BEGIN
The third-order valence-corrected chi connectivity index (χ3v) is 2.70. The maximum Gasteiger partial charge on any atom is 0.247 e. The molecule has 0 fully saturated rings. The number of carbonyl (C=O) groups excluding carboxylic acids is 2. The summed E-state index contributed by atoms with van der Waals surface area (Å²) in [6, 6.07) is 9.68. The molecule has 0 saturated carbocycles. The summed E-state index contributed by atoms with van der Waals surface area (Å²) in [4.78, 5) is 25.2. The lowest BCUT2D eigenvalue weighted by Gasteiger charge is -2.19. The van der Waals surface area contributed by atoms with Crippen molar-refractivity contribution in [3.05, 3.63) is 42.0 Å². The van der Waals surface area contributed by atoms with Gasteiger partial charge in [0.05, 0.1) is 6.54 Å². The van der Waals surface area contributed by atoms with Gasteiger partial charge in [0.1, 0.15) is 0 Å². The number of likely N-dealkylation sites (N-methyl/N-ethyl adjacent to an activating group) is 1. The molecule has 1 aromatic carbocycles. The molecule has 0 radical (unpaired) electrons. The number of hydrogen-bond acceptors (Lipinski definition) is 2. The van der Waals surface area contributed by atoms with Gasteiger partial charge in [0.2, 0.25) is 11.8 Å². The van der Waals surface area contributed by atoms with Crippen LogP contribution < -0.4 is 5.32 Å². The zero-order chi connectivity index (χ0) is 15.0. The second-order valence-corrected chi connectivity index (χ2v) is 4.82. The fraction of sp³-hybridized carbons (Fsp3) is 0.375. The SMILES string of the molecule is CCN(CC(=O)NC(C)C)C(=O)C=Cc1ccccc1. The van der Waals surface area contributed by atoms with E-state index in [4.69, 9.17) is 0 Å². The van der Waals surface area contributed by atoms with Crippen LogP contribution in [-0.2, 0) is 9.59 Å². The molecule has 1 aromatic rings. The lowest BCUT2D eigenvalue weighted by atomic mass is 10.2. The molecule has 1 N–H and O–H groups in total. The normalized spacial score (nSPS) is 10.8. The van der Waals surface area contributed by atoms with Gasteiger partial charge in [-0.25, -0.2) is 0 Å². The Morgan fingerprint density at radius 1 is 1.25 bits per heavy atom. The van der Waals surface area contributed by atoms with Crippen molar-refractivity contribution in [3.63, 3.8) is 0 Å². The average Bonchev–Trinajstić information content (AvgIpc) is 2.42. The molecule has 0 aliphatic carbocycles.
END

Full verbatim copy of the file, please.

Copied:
The third-order valence-corrected chi connectivity index (χ3v) is 2.70. The maximum Gasteiger partial charge on any atom is 0.247 e. The molecule has 0 fully saturated rings. The number of carbonyl (C=O) groups excluding carboxylic acids is 2. The summed E-state index contributed by atoms with van der Waals surface area (Å²) in [6, 6.07) is 9.68. The molecule has 0 saturated carbocycles. The summed E-state index contributed by atoms with van der Waals surface area (Å²) in [4.78, 5) is 25.2. The lowest BCUT2D eigenvalue weighted by Gasteiger charge is -2.19. The van der Waals surface area contributed by atoms with Crippen molar-refractivity contribution in [3.05, 3.63) is 42.0 Å². The van der Waals surface area contributed by atoms with Gasteiger partial charge in [0.05, 0.1) is 6.54 Å². The van der Waals surface area contributed by atoms with Gasteiger partial charge in [0.1, 0.15) is 0 Å². The number of likely N-dealkylation sites (N-methyl/N-ethyl adjacent to an activating group) is 1. The molecule has 1 aromatic carbocycles. The molecule has 0 radical (unpaired) electrons. The number of hydrogen-bond acceptors (Lipinski definition) is 2. The van der Waals surface area contributed by atoms with Gasteiger partial charge in [0.2, 0.25) is 11.8 Å². The van der Waals surface area contributed by atoms with Crippen LogP contribution < -0.4 is 5.32 Å². The zero-order chi connectivity index (χ0) is 15.0. The second-order valence-corrected chi connectivity index (χ2v) is 4.82. The fraction of sp³-hybridized carbons (Fsp3) is 0.375. The SMILES string of the molecule is CCN(CC(=O)NC(C)C)C(=O)C=Cc1ccccc1. The van der Waals surface area contributed by atoms with E-state index in [4.69, 9.17) is 0 Å². The van der Waals surface area contributed by atoms with Crippen LogP contribution in [-0.2, 0) is 9.59 Å². The molecule has 1 aromatic rings. The lowest BCUT2D eigenvalue weighted by atomic mass is 10.2. The molecule has 1 N–H and O–H groups in total. The normalized spacial score (nSPS) is 10.8. The van der Waals surface area contributed by atoms with Gasteiger partial charge in [-0.25, -0.2) is 0 Å². The Morgan fingerprint density at radius 1 is 1.25 bits per heavy atom. The van der Waals surface area contributed by atoms with Crippen molar-refractivity contribution in [3.63, 3.8) is 0 Å². The average Bonchev–Trinajstić information content (AvgIpc) is 2.42. The molecule has 0 aliphatic carbocycles.